The Female Nature of the Snake

The cult of the snake as token of rebirth was widespread in all pre-Indo-European Europe*. For an agricultural society that believed in a close relationship between the earth and the female womb as places of birth and rebirth, it was natural to lay the eyes on an animal used to hide itself beneath the earth during the winter and to wake up in spring after having renewed its skin. Hence, the snake was reckoned not only as a rebirthing animal, but also as a chthonian one, (i.e. “belonging to the earth”, from Greek chthón = “earth”); furthermore, thanks to such a connection between earth and female womb, the snake was also linked to the female element.

Because of she-snake’s ability to defend her eggs, in matriarchal Europe the rôle of this animal was also that of beneficent guardian of inhabited spaces, as houses or towns. Minoan Crete —the better known civilization of pre-Indo-European Europe— worshipped a special aspect of her Goddess of Nature, the so called Snake-Goddess.
The great Swedish scholar M.P. Nilsson showed that Athena, the protectress of the Athenian citadel, derived from the ancient Mycenean Potnia (= “Mistress”, “Mighty Lady” in Greek), a deity who was a heritage of the Minoan Goddess of Fertility. Well, Nilsson suggested that the presence of the snake Erichthonius in the fondation myth of Athens’ citadel by Athena was a direct heritage of the Minoan Snake-Goddess, due to the snake’s rôle of protector of the community.
However, the most noteworthy feature of the snake-earth-female connection was its development after the Indo-Europeization of Greece. The new conquerors, the Mycenean Greeks, submitted the Goddesses to their male-deities, trying always to sink them in a bad light. Thus, the snake-earth-female connection became the incarnation of all the fears of patriarchal society towards women and the Divine Female Power: the most frightening monsters of Greek Mythology were often imagined to be snake or dragon-shaped, chthonian, and —fear of fears— female. Let’s introduce a few of them, as Echidna, the Lernaean Hydra, the Chimaera, and the Delphic Dragoness.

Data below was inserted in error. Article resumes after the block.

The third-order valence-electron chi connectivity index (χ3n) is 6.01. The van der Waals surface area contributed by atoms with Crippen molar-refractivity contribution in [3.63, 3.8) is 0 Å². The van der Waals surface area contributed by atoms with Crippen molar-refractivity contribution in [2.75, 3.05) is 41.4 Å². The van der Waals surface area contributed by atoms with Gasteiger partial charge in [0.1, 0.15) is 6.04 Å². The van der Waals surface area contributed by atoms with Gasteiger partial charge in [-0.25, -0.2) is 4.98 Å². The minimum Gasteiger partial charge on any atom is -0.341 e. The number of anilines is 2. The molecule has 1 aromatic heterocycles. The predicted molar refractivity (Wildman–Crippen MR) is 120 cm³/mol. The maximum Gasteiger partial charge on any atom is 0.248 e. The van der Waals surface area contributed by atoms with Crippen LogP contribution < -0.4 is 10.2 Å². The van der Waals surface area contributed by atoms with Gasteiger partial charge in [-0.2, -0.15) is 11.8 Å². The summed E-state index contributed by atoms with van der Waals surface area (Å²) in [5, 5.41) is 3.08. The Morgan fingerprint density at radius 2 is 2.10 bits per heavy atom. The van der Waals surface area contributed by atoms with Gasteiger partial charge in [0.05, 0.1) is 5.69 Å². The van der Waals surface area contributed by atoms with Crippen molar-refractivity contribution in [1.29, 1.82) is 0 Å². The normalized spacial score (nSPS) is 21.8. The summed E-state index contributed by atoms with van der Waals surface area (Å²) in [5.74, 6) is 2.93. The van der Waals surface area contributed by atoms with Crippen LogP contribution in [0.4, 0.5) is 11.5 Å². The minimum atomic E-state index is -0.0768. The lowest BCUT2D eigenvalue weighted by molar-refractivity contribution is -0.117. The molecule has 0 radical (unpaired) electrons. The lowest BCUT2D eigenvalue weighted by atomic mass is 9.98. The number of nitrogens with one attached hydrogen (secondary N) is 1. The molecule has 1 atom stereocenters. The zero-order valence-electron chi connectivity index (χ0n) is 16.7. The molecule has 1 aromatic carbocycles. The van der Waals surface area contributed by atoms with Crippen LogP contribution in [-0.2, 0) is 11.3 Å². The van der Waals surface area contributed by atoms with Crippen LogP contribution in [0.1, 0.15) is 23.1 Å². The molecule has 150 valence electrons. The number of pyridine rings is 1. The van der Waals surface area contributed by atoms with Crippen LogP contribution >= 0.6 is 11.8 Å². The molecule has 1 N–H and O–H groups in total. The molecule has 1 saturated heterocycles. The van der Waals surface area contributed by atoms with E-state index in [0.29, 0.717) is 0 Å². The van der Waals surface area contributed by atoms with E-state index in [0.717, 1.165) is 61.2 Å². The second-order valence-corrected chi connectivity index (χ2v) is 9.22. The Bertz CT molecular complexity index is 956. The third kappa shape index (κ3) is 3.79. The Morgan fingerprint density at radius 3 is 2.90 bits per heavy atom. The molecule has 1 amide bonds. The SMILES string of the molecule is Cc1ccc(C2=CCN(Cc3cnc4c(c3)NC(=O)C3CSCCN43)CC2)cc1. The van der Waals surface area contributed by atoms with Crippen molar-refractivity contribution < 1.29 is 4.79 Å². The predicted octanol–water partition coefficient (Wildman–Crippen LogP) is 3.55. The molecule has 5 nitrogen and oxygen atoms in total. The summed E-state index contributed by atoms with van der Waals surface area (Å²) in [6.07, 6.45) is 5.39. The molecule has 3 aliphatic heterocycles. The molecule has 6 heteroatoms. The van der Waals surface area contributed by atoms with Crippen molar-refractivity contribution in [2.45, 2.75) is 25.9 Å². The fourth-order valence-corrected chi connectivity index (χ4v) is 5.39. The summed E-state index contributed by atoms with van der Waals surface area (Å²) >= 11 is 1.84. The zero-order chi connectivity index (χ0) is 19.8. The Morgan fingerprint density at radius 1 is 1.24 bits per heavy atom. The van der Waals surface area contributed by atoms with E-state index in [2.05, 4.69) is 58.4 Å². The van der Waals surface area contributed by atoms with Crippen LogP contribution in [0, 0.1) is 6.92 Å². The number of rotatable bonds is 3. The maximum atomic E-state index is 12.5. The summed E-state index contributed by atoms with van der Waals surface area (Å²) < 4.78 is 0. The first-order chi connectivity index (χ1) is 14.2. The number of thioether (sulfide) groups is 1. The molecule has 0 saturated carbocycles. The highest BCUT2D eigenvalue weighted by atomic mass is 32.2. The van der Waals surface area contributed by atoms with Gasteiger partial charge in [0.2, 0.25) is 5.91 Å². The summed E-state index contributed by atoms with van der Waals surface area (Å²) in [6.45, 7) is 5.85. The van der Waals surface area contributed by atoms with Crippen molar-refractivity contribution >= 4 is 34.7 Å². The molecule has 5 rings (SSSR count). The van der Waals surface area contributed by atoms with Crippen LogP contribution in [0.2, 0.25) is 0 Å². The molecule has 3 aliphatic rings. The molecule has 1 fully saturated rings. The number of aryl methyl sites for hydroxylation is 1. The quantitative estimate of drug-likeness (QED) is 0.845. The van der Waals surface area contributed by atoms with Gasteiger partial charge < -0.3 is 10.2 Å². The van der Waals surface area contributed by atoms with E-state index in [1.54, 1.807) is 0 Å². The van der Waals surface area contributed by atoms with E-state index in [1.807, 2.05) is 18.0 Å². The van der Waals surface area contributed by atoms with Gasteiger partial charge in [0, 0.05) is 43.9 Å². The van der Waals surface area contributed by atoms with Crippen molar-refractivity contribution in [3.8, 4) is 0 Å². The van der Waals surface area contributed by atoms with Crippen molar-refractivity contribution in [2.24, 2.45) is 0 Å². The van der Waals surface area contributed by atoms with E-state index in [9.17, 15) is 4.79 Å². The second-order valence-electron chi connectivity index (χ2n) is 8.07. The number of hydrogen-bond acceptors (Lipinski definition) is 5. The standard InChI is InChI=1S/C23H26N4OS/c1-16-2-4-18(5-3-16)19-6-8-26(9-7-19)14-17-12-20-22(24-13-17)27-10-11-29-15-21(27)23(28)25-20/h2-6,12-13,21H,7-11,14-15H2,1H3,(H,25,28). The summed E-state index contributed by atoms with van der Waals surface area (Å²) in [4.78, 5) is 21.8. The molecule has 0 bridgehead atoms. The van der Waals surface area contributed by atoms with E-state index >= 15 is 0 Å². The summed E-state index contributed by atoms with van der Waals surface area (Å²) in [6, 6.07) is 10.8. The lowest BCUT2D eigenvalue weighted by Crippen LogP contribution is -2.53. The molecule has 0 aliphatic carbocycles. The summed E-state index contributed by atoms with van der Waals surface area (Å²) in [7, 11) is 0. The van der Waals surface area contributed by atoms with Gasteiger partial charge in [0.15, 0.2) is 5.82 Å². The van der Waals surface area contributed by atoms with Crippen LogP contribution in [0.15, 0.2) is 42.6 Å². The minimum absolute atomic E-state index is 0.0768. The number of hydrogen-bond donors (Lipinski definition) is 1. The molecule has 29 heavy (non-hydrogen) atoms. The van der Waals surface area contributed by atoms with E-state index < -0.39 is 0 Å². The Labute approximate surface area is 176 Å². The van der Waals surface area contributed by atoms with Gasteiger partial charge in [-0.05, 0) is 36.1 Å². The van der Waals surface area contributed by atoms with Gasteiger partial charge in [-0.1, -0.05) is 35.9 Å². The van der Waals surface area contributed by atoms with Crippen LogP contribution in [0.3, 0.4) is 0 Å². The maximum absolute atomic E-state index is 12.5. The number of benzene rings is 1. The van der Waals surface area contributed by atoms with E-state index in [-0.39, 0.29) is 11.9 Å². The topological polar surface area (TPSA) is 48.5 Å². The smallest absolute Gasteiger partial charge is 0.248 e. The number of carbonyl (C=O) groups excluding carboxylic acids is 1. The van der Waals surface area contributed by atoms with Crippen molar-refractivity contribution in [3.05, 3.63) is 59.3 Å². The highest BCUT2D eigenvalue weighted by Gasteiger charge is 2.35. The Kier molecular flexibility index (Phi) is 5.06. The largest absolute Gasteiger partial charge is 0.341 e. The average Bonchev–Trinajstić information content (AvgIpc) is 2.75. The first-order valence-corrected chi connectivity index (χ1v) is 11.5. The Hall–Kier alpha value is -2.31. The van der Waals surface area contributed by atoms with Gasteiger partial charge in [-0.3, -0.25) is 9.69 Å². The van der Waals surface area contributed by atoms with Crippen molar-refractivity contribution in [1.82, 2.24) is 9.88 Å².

Echidna was an Earth-Goddess whose upper half was of a pretty maiden, while her lower one was of a snake, as portrayed in Hesiod’s Theogony, lines 295-300:
She bore in a hollow cave another monster, intractable, not all similar to mortal beings or to immortal gods: divine, strong-hearted Echidna, half a quick-eyed beautiful-cheeked nymph, but half a monstrous snake, terrible and great, shimmering, eating raw flesh, under the hidden places of the holy earth.
(transl. by H.G. Evelyn-White)

The Hydra of Lerna, daughter of Echidna, was a multi-snake-head monster nurtured by Hera and slain by Heracles.

The fire-breathing Chimaera, another daughter of Echidna, had a triple nature: lion, she-goat, and snake.
In Hesiod (Theogony 319-322) she had three heads, one of each animal, while in Homer (Iliad 6.181) she was in front a lion, behind a dragon, in the middle a she-goat. The Delphic Dragoness is protagonist of the most important myth about the replacement of matriarchal order by patriarchal. She was a huge snake who dwelt under the earth in Delphi; in Greek, the root delph- means female womb. Hence, the snake-earth-female connection is especially clear. After having already slain the Python snake —sent him by Hera—, Apollo decided to conquer the Delphic Oracle. For such a purpose he had to slay its current owner, the Dragoness, of course portrayed as an evil monster (Homeric Hymn to Apollo 300-304):